That in respect the said James Alexander Earl of Rosslyn and John Dundas now claimed the office of Writer and Clerk of Chancery in virtue of a commission from the late Earl of Rosslyn who held his own commission for life only, their appointment by the ordinary rules of law fell by his death and the Respondent has now right to that office by the appointment of His Majesty, but if the Claimants were resolved to maintain their right, their mode of procedure was obvious: they only had to bring a Declerator of their rights against the Respondent and Lords of Treasury or other proper officers of state before the Supreme Court, and in the meantime the Respondent as Director of Chancery would collect the fees ... and lodge them separately in Bank till such time as the right of the Claimants should be ascertained.
The Earl's attorney James Douglas replied 'that he adhered to his protest, and that the said James ... & John ... intended to continuance in possession of their office as Clerks of Chancery and to collect the fees and emoluments thereof for ther own behoof', but it would appear that this protest against reform was ineffective. (12)
Assessed taxes 1811
His house had 23 windows and rental value of £75 (the rest of the street is £95). One male servant.
Wealth at Death
He died in debt, the London Gazette announcing on 11 April 1843,
The estates of Roger Aytoun, Writer to the Signet, lately residing at no.21 Abercromby Place, Edinburgh, now deceased, were sequestrated on the 6th day of April 1843... A composition may be offered at this latter meeting; and to entitle creditors to the first dividend, their oaths and ground of debt must be lodged... (13)
According to the Edinburgh Gazette of 9 June 1854, his creditors were still waiting for satisfaction. He left no will, but he or perhaps his son ensured his family were comforably provided for: his unmarried daughters Isabella and Margaret Keith lived at 28 Inverleith Row and died in 1893 and 1895 with wealth of £8,000 between them. (14) Margaret Keith was the keeper of a great deal of family heritage pertaining to Roger, Joan Keir, her brother William Edmonstone Aytoun, Alexander Keith and Walter Scott, which she bequeathed to various recipients including Mrs Wedderburn Maxwell, St James Episcopal Church Inverleith, Lieutenant-Colonel Andrew Aytoun, the National Gallery, Museum of Antiquities, and Walter Scott Monument museum. (15)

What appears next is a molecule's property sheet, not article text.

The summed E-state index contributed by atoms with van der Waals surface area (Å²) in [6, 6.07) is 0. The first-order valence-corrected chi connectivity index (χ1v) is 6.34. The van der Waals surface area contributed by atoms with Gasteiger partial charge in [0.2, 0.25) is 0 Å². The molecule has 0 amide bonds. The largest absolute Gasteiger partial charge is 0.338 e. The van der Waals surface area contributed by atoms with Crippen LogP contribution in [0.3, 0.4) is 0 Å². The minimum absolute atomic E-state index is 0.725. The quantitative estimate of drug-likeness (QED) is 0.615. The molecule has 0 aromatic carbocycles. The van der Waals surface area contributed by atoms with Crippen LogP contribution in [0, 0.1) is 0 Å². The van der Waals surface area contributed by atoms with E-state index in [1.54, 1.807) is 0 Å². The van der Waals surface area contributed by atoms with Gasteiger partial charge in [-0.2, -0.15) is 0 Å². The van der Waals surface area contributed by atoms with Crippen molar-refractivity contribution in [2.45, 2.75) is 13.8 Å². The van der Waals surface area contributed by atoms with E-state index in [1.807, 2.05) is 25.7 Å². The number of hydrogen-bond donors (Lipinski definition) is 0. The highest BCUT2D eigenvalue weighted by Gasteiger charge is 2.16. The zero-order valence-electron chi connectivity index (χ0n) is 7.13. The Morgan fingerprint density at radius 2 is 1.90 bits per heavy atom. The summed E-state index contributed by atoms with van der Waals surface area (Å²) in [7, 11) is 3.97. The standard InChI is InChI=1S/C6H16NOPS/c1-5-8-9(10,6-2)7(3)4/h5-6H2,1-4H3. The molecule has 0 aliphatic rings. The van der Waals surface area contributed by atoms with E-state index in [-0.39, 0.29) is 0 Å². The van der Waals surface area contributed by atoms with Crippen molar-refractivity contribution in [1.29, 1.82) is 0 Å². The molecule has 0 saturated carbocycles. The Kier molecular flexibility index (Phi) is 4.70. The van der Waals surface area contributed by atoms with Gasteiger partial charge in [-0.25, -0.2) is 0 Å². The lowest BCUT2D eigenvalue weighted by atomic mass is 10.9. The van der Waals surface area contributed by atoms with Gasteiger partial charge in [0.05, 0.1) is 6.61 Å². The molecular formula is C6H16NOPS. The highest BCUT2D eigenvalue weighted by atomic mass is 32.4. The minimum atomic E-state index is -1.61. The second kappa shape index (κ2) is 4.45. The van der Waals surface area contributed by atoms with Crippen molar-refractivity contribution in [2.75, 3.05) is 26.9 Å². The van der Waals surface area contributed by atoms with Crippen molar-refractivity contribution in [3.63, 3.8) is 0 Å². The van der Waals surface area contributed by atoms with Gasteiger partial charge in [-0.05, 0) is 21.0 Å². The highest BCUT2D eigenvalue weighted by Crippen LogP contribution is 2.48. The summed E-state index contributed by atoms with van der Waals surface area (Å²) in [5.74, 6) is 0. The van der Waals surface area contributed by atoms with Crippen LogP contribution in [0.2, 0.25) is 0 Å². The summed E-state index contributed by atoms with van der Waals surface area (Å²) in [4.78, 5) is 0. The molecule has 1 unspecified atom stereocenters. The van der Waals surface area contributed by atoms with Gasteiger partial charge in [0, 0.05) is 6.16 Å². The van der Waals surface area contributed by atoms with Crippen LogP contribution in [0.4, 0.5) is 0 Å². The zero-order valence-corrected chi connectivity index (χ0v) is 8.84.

In May 1811 the Caledonian Mercury reported that 'An Exchequer Jury, by the hands of Roger Aytoun, Esq. W.S. has sent 5l 15s 6d to Robert Allan and Son [Thomas Allan], for the British prisoners in France' (10, 25 May 1811). He was a member of the Caledonian Horticultural Society (10, 25 Dec 1811)
Chapel connection
1810 (baptism), Trustee and Vestrymember of St John's Chapel
Married on
9 March 1807
Joan Keir
Margaret (1808), Isabella (1810), William Edmonstone Aytoun (1813). He was a neo-Jacobite novelist, satirist and poet, author of 'Lays of the Scottish Cavaliers' and other poems, d.1865
Parner in law of Alexander Young. In 1796 Walter Scott saw Aytoun unexpectedly 'in the City of Kelso on their return from visiting the Lakes of Westmoreland': 'The day being diabolical I had it not in my power to shew them the beauties of this place ' but he was able to please him with the news of Archibald Campbell and Mary Anne Erskine's marriage. (6 vol.1 p.26) In 1824 Scott and Aytoun were both involved (representing different political parties) in the foundation of the Edinburgh Academy, which almost foundered on the question of whom to appoint as Rector. Scott sent the latest news to James Skene, 'I trust to you to keep our friends up to this Whig gossip, for such it is. Aytoun spoke fairly about the influence of opinions out of doors. For my part, knowing how easily a cry is raised, I will be the last to trust the vox populi.' (6 vol.8 p.227)

11 April 1843


  1. Registers of Charlotte Chapel (NAS CH12/3)
  2. Edinburgh Post Office Directory 1818
  3. Gazetteer of the British Isles (Edinburgh: Bartholomew and son, 1966)
  4. Assessed taxes for the Burgh of Edinburgh year ending at Whitsunday 1811, National Archives of Scotland E327/51
  5. Mark Weinstein, William Edmondstoune Aytoun and the Spasmodic Controversy (Yale University Press, New Haven, 1968
  6. H.J.C. Grierson, Letters of Sir Walter Scott (London, Constable and Co. 1932)
  7. Register of The Society of Writers to Her Majesty's Signeted. Ronald K. Will (Edinburgh, Clark Constable, 1983)
  8. John F. Mitchell, Edinburgh Monumental Inscriptions pre 1855, volume 3: St John's Episopal Churchyard (The Scottish Genealogy Society, Edinburgh 2003)
  9. J.G. Mackay, A history of Fife and Kinross (Edinburgh, William Blackwood, 1896)
  10. Caledonian Mercury
  11. William Aytoun's Will, National Archives of Scotland CC8/8/125/1040
  12. National Archives of Scotland GD164/1535
  13. London Gazette 11 April 1843 p.1228.
  14. Inventories of Isabella and Margaret Keith Aytoun, National Archives of Scotland SC70/1/321/601 and SC70/1/341/31
  15. Margaret Keith Aytoun's will, National Archives of Scotland SC70/4/283/745
  16. Hardy Bertram McCall, The history and antiquities of the parish of Mid-Calder, with some account of the religious house of Torphichen (R. Cameron, Edinburgh, 1894) p.173-4.